THE risk to Susan Swarbrick's life and limb would about 20 times higher if she didn't cycle or take equivalent exercise ("Chain Reaction", Herald Woman, April 19).

As a cyclist, even in car-centric Scotland, she can look forward to a longer and healthier life, both mental and physical, than those adopting "passive travel".

Her experience with red-and-white-van-man shows the need for the Pedal on Parliament ride on April 28. The Government is being urged to tackle this attitude of superiority and dominance from some drivers, which puts people off enjoying the many benefits of cycling. The recent debate in the Scottish Parliament showed that cycling is now taken seriously across parties in Scotland, but the Government still needs to take the actions which will allow cycling to flourish and numbers to reach their own commendable targets.

It was mainly the women in European countries, who wanted to be able to cycle with their kids to school and the shops, who challenged the growing dominance of the car some 30 to 40 years ago and who now enjoy high levels of cycling. At the same time in Britain the "great car economy" was being promoted, with its invasive infrastructure and cycling marginalised, which led to so many of our individual and environmental ills today.

Reducing the amount and speed of motor traffic and making junctions more cycle-friendly, which are all established government policies, would go a long way to allowing women to be the majority of everyday cyclists, as they are in places where cycling has become the preferred choice for getting around.

Peter Hayman,

CTC Councillor – Scotland,

70 Ingram Street,


WE may all agree that spending more money on cycling facilities should make cycling safer and increasing the number of cyclists on the roads could improve their safety. However, when accepted wisdom is put forth in such general terms it is a good idea to examine it critically. A higher level of funding should result in improved cycling facilities both on and off road but only if they are carefully designed and based on experience and commonsense.

For example, advanced stop lines (bounding red-coloured "reservoirs" in which cyclists can wait at traffic signals at the head of the traffic queue) with left-hand feeder lanes to enable them to reach the reservoir are generally welcomed by cyclists, and being cheap are favoured by highway authorities. That feeder lane however invites cyclists to ride close to the kerb along the nearside of motor vehicles, putting the cyclist at risk of collision with carelessly opened passenger doors; and if the motor traffic starts up before the cyclist has reached the advanced stop line he or she is at risk of being overtaken and crushed under a nearside rear wheel as a vehicle overtakes and turns left across his or her path. The invitation offered by the feeder lane contradicts official and unofficial advice never to ride along, far less overtake, motor vehicles (particularly long ones) on their nearside.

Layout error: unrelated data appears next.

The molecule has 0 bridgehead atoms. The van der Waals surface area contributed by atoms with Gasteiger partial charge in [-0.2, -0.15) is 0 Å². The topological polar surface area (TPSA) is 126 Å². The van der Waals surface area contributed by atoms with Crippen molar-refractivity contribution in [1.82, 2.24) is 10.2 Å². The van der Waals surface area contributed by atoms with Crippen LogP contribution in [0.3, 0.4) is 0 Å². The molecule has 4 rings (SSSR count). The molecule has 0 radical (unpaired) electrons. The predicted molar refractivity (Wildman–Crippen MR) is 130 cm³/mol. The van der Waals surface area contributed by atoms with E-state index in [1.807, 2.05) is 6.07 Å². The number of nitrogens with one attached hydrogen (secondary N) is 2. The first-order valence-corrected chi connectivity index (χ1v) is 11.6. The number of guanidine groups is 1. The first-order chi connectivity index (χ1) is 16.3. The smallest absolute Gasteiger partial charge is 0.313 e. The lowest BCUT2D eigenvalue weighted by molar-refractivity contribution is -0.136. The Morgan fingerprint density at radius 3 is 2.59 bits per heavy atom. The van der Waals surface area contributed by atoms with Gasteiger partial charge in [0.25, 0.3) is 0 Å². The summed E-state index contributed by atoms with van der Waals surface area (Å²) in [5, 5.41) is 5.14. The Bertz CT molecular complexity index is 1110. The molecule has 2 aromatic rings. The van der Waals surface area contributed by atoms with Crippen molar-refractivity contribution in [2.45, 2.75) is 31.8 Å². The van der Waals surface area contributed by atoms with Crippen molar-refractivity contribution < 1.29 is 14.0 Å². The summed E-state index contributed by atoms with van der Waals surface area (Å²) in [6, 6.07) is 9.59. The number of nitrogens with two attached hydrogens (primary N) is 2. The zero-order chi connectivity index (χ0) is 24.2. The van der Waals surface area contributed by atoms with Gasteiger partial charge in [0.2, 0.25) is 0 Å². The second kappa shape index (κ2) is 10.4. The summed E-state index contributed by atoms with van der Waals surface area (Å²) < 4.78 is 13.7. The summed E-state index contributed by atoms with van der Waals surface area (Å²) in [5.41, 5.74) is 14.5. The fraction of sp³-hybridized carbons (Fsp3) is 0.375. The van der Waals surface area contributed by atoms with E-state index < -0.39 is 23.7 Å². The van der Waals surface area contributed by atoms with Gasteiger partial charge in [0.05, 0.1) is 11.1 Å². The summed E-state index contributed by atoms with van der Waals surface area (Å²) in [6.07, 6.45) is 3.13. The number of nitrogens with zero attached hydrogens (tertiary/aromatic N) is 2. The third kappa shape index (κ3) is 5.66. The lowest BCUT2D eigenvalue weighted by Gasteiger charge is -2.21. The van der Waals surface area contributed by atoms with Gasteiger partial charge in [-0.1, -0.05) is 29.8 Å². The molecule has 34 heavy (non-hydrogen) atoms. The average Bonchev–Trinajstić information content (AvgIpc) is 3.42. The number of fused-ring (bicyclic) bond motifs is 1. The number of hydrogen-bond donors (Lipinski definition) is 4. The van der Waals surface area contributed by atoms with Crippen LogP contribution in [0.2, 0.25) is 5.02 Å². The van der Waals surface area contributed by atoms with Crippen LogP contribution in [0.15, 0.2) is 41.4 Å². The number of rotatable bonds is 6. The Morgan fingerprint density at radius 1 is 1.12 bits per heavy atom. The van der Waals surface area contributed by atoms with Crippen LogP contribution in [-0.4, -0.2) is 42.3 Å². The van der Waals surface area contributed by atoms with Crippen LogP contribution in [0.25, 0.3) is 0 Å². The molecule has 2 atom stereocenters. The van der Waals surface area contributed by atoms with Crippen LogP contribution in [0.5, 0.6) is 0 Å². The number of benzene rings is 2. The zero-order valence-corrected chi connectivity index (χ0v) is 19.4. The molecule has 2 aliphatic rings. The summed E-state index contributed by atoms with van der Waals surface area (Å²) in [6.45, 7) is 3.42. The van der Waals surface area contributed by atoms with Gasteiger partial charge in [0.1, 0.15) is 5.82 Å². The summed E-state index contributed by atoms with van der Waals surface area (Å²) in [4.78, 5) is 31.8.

The reservoir itself, while giving cyclists a head start when the traffic signals change are also a source of irritation for a motorist who can find his position at the head of the queue usurped by one or more cyclists who have successfully ridden up the feeder lane and parked themselves in the reservoir. Add to this a greater number of cyclists on the roads with no guaranteed space for their progress, forced to move out to pass motor vehicles parked legally or illegally along the side of the street, and the aggravation can only increase.

Is there any politician who would support the introduction of strict civil liability, regardless of fault, being imposed on drivers who collide with pedestrians or cyclists? Motorists in continental Europe have lived with this for years. It is something the Scottish Government could introduce independently as legislation affecting liability falls within its devolved responsibilities, yet so far its response to increased cycling fatalities has been no more than a "summit" which emitted the usual platitudes.

William Neilson,

1 East Clapperfield,


The Pedal on Parliament protest is a laudable intention to draw attention to the cyclist on the road to reduce their dangers through some form of legislation. The recent sad deaths of cyclists in Edinburgh highlight the problem.

Bicycles and motor cycles are dangerous and vulnerable modes of transport. A large number of drivers fail to see them for many reasons: thicker windscreen pillars in vehicle design, drivers who approach a junction incorrectly looking left first and creeping out, then looking right. Perhaps cyclists could make a significant step towards their own safety by installing mirrors, correctly aligned as happens in other countries. Here, many cyclists turn their head back to see what is behind, before a manoeuvre. Whilst doing so, they are blindly driving ahead unaware of traffic complications.

W D M Irving,

Kaimhill Cottage,